Calls for Ding Zhen to open a Douyin account of his own, or even to appear on reality television shows such as The Coming One (明日之子) and Produce Camp (创造营), have inspired heated debate.

“This kind of person,” wrote one Weibo commenter, “should be riding horses and shooting arrows out on the grasslands; he shouldn’t be imprisoned in Vanity Fair by your fan club’s cultural values.”

Others worried that this young man, “uncorrupted by the world,” might be taken advantage of by others for financial gain.

This concern over the invasiveness of online fans likely stems from previous incidents where ordinary Chinese citizens became extraordinarily famous overnight, such as in the cases of ‘Brother Sharp,’ a homeless man similarly inundated with adoring praise online for his good looks and stylish appearance, and Shanghai’s ‘Vagrant Professor,’ both of whom found their privacy constantly invaded by fans seeking photos or just a chance to meet the new stars. Soon both men could hardly walk outside without being swarmed as their private life had been effectively ended- all because they happened to become popular online.

‘Brother Sharp’ (on the left) and the ‘Vagrant Professor’ (right) both also went viral overnight.

Two phenomena unique to the Chinese internet seem to place these e-celebrities at a higher risk of being tracked down offline by their fans. One of them is the “human flesh search engine” (人肉搜索,) a massive online effort tapping into the knowledge and offline connections of netizens to track down and identify a person, often for shaming or as justice for perceived wrongdoing. The other is the highly-organized “super fan club” phenomenon prevalent in Chinese e-celeb culture, some of which boast structures rivaling the biggest corporations, with PR and financial departments. It’s no wonder then that some netizens fear for Ding Zhen’s personal life.

Many of these concerned netizens seem to particularly admire the simple, pastoral lifestyle of the “grasslands” (草原) which Ding leads, one which has been popularized in novels like Jin Yong’s Legends of the Condor Heroes (射鵰英雄傳), which details the adventures of the young Guo Jing, a Chinese boy who joins the court of Genghis Khan. The novel has been read by millions across China and has become a prominent source of political metaphors on the Chinese web. One commenter exhorted others to “Let him become his own hero, a horse prince! Don’t let the worst impulses of the internet corrupt him.”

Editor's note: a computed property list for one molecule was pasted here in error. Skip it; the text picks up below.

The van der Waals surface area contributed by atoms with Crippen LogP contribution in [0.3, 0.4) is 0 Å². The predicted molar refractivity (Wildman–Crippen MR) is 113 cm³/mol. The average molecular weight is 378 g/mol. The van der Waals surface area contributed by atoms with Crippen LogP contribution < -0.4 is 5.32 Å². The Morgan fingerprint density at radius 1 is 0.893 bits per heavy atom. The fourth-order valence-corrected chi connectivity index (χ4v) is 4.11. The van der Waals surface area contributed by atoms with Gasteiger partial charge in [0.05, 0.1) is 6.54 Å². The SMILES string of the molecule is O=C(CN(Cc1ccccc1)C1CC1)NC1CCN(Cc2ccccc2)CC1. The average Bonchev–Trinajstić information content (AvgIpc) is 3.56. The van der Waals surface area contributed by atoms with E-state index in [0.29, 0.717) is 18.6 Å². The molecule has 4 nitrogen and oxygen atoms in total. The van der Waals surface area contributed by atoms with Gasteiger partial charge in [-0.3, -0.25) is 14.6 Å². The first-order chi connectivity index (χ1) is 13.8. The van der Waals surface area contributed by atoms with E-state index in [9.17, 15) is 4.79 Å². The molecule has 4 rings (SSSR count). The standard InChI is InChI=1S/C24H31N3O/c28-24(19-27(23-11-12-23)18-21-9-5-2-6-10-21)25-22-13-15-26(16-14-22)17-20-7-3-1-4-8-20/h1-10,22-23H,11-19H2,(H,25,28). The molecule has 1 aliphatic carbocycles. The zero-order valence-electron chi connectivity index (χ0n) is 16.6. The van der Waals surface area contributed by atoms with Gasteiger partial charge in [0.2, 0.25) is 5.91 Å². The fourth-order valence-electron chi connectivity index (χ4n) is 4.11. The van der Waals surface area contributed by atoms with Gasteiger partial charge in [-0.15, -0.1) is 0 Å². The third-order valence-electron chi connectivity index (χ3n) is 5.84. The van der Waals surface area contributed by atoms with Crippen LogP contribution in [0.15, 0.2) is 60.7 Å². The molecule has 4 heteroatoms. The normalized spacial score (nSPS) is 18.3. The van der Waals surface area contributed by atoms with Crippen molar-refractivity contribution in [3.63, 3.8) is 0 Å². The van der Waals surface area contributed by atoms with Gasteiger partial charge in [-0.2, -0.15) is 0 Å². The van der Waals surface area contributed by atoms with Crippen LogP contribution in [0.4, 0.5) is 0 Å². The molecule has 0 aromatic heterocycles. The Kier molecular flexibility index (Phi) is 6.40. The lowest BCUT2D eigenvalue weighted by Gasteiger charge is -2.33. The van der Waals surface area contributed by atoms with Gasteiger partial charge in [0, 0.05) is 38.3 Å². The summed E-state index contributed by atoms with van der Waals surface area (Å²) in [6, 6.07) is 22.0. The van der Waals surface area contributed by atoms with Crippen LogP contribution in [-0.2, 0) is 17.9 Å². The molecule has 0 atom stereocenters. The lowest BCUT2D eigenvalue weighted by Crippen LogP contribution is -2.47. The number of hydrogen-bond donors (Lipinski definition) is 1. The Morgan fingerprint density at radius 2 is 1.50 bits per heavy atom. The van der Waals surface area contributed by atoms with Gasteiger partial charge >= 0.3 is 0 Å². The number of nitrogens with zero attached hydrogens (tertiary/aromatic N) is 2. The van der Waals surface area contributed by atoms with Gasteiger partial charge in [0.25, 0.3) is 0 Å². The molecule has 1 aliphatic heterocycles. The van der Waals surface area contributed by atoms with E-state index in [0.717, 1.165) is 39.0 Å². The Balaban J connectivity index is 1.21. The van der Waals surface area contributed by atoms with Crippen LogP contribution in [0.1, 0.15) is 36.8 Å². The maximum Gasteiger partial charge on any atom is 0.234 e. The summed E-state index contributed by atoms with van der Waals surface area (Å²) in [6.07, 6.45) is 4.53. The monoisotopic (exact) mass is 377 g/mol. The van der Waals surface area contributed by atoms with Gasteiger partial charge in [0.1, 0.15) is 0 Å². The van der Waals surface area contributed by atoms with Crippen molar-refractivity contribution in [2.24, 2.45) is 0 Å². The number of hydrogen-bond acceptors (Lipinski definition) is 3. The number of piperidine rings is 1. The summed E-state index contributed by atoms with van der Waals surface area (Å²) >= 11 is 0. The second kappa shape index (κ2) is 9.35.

With the question “Should Ding Zhen leave the grasslands?” (#丁真该不该离开草原发展#) becoming a trending topic all of its own, it seems opinions about his popularity are fiercely divided. “I hope this handsome guy can make his own choices,” writes one Weibo user: “..and no matter whether he becomes a star or not, I hope he can keep such an innocent heart!”

According to the latest reports, Ding has received a job offer from a Chinese state-owned company since his unexpected rise to online fame. CGTN writes that the ‘horse prince’ has now signed the contract, but they do not mention if this new job will allow him to do what he loves most – raising horses and being out in the grasslands.

 
By Luke Jacobus

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©2020 Whatsonweibo. All rights reserved. Do not reproduce our content without permission – you can contact us at info@whatsonweibo.com.

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China Arts & Entertainment

Oh, the Drama! Chinese Opera Performance Turns into Stage Fight as Drunken Man Attacks Actors

This local traditional opera performance unexpectedly turned into a stage fight.

Manya Koetse

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On October 9 in Zhejiang’s Lishui city (Laozhu Town), a theatrical performance unexpectedly turned very dramatic when a drunken man stormed on stage to fight with the performers.

A video showing the Chinese opera performance being disturbed by the drunkard, turning it into a chaotic stage scene, is gaining major attention on Chinese social media.

The incident occurred Friday night around 9 pm, when the Laozhu Theatrical Troupe was performing.

Videos of the incident that are circulating online show how one man comes on stage, attacking one of the actors. The scene escalates into a big fight when others try to intervene. The police were quick to arrive at the scene.

Various news reports suggest the man started to act out after getting into an argument with one of the ‘Huadan’ (花旦) performers of the troupe. In traditional Chinese opera, the Huadan characters are young female roles, often seductive in appearance and quick with their words.

Local police posted on Weibo that the chaos was caused by a 33-year-old local who started to become aggressive after he had too much to drink. The man is charged with disorderly conduct and is currently detained.

The case received even more attention on social media when it turned out that the 33-year old troublemaker is the son of the head of a neighboring village.

Many Chinese netizens feel that the man is spared by Chinese news media outlets, which only report about a “drunken man” who was “causing trouble.” They insist that the real story should be properly reported.

“The son of the village chief took liberties with a huadan actress who rejected him, and then he kicked her, causing her to lose consciousness. He then beat up other actors,” some commenters explain.

“He is not just a ‘drunkard’, he’s the son of the village secretary.”

“What an explosive performance it was!” one Weibo blogger writes.

By Manya Koetse

Spotted a mistake or want to add something? Please let us know in comments below or email us. First-time commenters, please be patient – we will have to manually approve your comment before it appears.

©2020 Whatsonweibo. All rights reserved. Do not reproduce our content without permission – you can contact us at info@whatsonweibo.com.